Mulhall column: Wolf voters’ remorse?
In the spring of 2020, the PI published a column of mine titled “The wolves’ tailor” in which I urged a “No” vote on the 2020 Colorado Gray Wolf Re-introduction Initiative (Proposition 114).
Proposition 114 passed 50.91% to 49.09%.
Last month, CBS News Colorado wrote a story about the misgivings of some Summit County Prop 114 supporters after Colorado Parks and Wildlife released their draft Colorado Wolf Restoration and Management Plan.
According to CBS, CPW’s draft plan affects “large mountain municipalities like Vail, Breckenridge, Gunnison, Montrose, Glenwood Springs, and even (towns) as far east as Frisco.”
No big surprise, really.
Yet, one lady CBS interviewed, as she walked a small dog in Frisco, said, “I don’t think (the plan) would be ideal, personally… I thought (wolf re-introduction) would be further (sic) out.”
While one voter hardly makes a representative sampling, that’s voter’s remorse.
Looking at her dog, the lady lamented that, size-wise, her pooch was an ideal wolf snack, and, in that observation, she was more correct than she may realize.
You see, she may have voted to re-introduce wolves to Colorado, but there are numerous enforceable administrative rules just coming to light that accompany the Prop 114 — rules she didn’t vote on.
For her, maybe at the top of the list is that, under law, if a wolf attacks you — and you’re fortunate enough to be carrying a firearm — you can shoot it; however, if the wolf passes you by and attacks your dog, you can’t.
That’s right. The draft wolf-release plan submitted by Democratic Gov. Jared Polis’ administration establishes this rule about Colorado wolf re-introduction: “Lethal control of wolves in the act of or having recently attacked a pet or hunting dog is not allowed in any phase (of re-introduction).”
In other words, if a wolf attacks your dog, you must watch poor Fido look at you — perhaps puzzled by your inaction — as he gets dragged off in the jaws of a wolf, or worse.
Because you can’t intercede on Fido’s behalf with any force that could kill the wolf.
Some 114 supporters may not be ready for that.
In a pet attack, perhaps you could sacrifice yourself, of course, and, if the wolf turns on you, officials could shoot the wolf but only after the wolf finishes with you: “The lethal control of wolves that have attacked (a human) (but are not in the act of attacking) may be employed by state or federal agents in any phase of wolf management in the state.”
Of course, there’s rarely a state or federal agent around when you need one, but, even if there were, he or she would have to wait until the wolf has had his way with you before taking a shot.
The draft does allow “lethal control” for wolf depredation of livestock under some conditions.
Interestingly, these conditions have Prop 114 proponents calling foul, claiming the draft allows too many reasons for officials and ranchers to kill wolves.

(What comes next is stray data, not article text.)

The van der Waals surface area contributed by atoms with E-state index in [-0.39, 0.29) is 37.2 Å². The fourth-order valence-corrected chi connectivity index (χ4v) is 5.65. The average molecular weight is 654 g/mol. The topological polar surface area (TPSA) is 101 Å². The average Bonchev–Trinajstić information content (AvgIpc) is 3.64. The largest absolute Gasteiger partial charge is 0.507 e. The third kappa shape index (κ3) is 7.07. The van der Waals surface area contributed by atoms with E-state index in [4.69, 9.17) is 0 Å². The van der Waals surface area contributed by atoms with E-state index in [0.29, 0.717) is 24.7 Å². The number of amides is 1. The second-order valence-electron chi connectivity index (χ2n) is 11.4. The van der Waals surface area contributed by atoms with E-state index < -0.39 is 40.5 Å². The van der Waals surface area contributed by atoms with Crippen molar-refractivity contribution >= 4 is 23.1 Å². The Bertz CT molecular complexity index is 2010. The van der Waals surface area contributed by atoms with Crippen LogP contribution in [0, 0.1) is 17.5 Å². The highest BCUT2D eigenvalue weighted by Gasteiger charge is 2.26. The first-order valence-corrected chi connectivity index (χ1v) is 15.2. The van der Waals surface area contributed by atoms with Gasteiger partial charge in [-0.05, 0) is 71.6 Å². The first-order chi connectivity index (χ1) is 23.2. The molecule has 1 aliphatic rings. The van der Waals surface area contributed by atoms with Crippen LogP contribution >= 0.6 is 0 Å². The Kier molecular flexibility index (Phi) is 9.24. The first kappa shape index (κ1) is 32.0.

Maybe these proponents figure that, if humans and their pets are fair prey, livestock should be, too.
According to Michael Robinson, senior conservation advocate at the Center for Biological Diversity, “This plan paves the way for far too many wolves to be shot … .”
If you ask me — and no one does — there won’t be nearly enough.
The draft also says wolves go where the food is. That’s not hard to understand. It’s part of what defines a predator.
That means wolves will eventually surround our communities, and the draft agrees, though not for the obvious reason: Moose are a preferred food source for the species of wolf planned for re-introduction.
Colorado moose are themselves a re-introduced species. CPW estimates about 3,000 moose statewide now, the result of re-introduction begun in the late 1970s and carefully fostered over many decades.
With Glenwood’s high, nearby concentrations of moose — and other ungulates — in 3 Mile and the Flattops Wilderness, wolves will come here.
Food sources the wolves like live nearby, for now.
The draft also describes protocols for wolves that establish dens within city limits: “The removal of a denning pack (within municipal boundaries) is allowed in all phases of wolf management but must be conducted by state or federal agents … .”
Apparently, wolf-pack dens within municipalities are enough of a possibility that the draft raises the subject.
What food sources, do you suppose, might wolves discover that would lead them to establish a den within Glenwood Springs city limits?
Maybe we should train our dogs to use litter boxes and get in the habit of driving our children to school right away.
No point in waiting until this December.
Mitch Mulhall is a husband, father, and longtime Roaring Fork Valley resident. His column appears monthly in the Post Independent and at PostIndependent.com.
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